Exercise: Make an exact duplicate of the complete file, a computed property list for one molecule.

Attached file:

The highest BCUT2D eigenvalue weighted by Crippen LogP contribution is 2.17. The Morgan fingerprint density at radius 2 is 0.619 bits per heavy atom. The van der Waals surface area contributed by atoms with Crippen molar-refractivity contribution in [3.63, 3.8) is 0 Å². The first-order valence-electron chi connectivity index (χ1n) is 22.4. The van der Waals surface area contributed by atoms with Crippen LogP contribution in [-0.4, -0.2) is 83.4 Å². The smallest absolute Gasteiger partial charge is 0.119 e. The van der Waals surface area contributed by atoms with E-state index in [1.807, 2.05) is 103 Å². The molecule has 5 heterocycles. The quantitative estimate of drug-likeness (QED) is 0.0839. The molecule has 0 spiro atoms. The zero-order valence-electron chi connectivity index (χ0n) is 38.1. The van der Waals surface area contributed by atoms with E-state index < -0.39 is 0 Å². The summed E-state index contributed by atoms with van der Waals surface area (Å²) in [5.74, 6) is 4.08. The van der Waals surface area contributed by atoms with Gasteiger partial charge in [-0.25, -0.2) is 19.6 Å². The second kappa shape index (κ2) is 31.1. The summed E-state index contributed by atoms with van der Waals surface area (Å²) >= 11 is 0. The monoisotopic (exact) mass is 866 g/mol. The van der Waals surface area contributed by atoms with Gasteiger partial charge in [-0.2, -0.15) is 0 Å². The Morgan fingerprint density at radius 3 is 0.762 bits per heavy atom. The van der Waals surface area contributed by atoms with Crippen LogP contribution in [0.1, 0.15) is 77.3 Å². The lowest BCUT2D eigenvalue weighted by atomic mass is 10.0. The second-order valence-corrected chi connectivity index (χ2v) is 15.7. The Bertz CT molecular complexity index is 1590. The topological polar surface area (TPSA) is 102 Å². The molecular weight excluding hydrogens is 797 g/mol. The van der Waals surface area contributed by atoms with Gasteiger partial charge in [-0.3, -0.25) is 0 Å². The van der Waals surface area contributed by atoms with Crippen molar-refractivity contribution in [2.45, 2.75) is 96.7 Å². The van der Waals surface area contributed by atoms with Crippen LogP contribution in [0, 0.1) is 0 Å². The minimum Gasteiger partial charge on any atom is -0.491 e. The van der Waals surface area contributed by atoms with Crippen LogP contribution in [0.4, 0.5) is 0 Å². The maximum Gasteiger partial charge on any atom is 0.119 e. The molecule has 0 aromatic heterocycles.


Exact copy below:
The highest BCUT2D eigenvalue weighted by Crippen LogP contribution is 2.17. The Morgan fingerprint density at radius 2 is 0.619 bits per heavy atom. The van der Waals surface area contributed by atoms with Crippen molar-refractivity contribution in [3.63, 3.8) is 0 Å². The first-order valence-electron chi connectivity index (χ1n) is 22.4. The van der Waals surface area contributed by atoms with Crippen LogP contribution in [-0.4, -0.2) is 83.4 Å². The smallest absolute Gasteiger partial charge is 0.119 e. The van der Waals surface area contributed by atoms with E-state index in [1.807, 2.05) is 103 Å². The molecule has 5 heterocycles. The quantitative estimate of drug-likeness (QED) is 0.0839. The molecule has 0 spiro atoms. The zero-order valence-electron chi connectivity index (χ0n) is 38.1. The van der Waals surface area contributed by atoms with E-state index < -0.39 is 0 Å². The summed E-state index contributed by atoms with van der Waals surface area (Å²) in [5.74, 6) is 4.08. The van der Waals surface area contributed by atoms with Gasteiger partial charge in [-0.25, -0.2) is 19.6 Å². The second kappa shape index (κ2) is 31.1. The summed E-state index contributed by atoms with van der Waals surface area (Å²) >= 11 is 0. The monoisotopic (exact) mass is 866 g/mol. The van der Waals surface area contributed by atoms with Gasteiger partial charge in [-0.2, -0.15) is 0 Å². The Morgan fingerprint density at radius 3 is 0.762 bits per heavy atom. The van der Waals surface area contributed by atoms with Crippen LogP contribution in [0.1, 0.15) is 77.3 Å². The lowest BCUT2D eigenvalue weighted by atomic mass is 10.0. The second-order valence-corrected chi connectivity index (χ2v) is 15.7. The Bertz CT molecular complexity index is 1590. The topological polar surface area (TPSA) is 102 Å². The molecular weight excluding hydrogens is 797 g/mol. The van der Waals surface area contributed by atoms with Gasteiger partial charge in [-0.3, -0.25) is 0 Å². The van der Waals surface area contributed by atoms with Crippen molar-refractivity contribution in [2.45, 2.75) is 96.7 Å². The van der Waals surface area contributed by atoms with Crippen LogP contribution in [0, 0.1) is 0 Å². The minimum Gasteiger partial charge on any atom is -0.491 e. The van der Waals surface area contributed by atoms with Crippen LogP contribution in [0.4, 0.5) is 0 Å². The maximum Gasteiger partial charge on any atom is 0.119 e. The molecule has 0 aromatic heterocycles.